In proposing a set of ontology design patterns, we introduce also the notion of Domain Adequacy. A language (a representation paradigm) is adequate for a given domain if it adopts specific jargon, constructs, and locutions that characterise the communication of experts in that domain. From physicians to computer engineers, but also in very different areas such as sailors or golf players, the members or such communities have developed their own specific language. The idea of having domain specific languages to develop software applications is an emerging research area. Today, OWL [4] appears to be the most popular language for ontology modelling. OWL is an ontology language rooted in specific Description Logics [5] that exhibits a compromise between expressive power and tractability of the associated reasoning procedures. OWL is a general purpose language that can be adopted for building ontologies in very different domains; however its generality does not match friendliness and usability. Therefore, when building an ontology, domain experts require a substantial help from ontology engineers. Our objective, in proposing the OPAL representation framework and design patterns, is to lay the basis for a methodology that can be directly used (when supported by a suitable tool) by business people when building an ontology. In defining the OPAL design patterns, we analysed the emerging standards and methods in enterprise and business modelling identifying a few primary modelling notions, particularly suited to model a business scenario: Business Object, Business Process, and Business Actor. Then, we added a number of complementary modelling notions, such as Business Event, Business Message, and Business Goal, to enrich and complete a business ontology (please note that in the sequel, for sake of conciseness, we will drop the term “Business”.). In our approach, we propose ontology design patterns (ODP) that correspond to the above modelling notions. Then an ODP is implemented by a template and ontology building essentially consists in filling a number of OPAL templates. Athos is the OMS, developed within the Athena European Integrated Project, that supports ontology building based on OPAL ontology design patterns. Athos has been already experimented in several business applications with encouraging results. The rest of the paper is organised as follows. In the next section we briefly present some of the main ontology design pattern approaches proposed in the literature aimed at supporting ontology building. In Section 3 the OPAL templates are illustrated, with the help of a running example in the eProcurement area. Section 4 provides a formal account of OPAL, by presenting its axiomatic semantics based on OWL. Finally, in Section 5, conclusions and future research lines are reported.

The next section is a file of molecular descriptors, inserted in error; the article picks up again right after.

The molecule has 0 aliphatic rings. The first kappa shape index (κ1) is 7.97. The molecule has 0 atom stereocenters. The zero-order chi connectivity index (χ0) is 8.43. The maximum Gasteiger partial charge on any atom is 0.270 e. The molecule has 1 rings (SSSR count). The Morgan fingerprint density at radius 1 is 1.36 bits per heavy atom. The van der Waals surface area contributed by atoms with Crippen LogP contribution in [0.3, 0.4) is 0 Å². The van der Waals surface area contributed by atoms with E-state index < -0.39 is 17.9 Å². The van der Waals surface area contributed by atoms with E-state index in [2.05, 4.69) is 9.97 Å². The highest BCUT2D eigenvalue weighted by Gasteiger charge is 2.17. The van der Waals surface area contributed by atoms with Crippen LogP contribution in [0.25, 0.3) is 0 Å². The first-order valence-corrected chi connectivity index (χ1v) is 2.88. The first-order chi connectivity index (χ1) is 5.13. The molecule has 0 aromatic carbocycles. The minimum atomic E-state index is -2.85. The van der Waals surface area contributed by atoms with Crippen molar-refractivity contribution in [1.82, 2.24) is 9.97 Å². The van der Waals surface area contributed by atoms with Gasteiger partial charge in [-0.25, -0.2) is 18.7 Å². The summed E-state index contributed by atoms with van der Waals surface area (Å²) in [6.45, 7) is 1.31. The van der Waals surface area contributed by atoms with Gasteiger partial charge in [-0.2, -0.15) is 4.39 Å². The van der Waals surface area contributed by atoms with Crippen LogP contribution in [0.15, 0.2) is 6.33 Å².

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2. Related work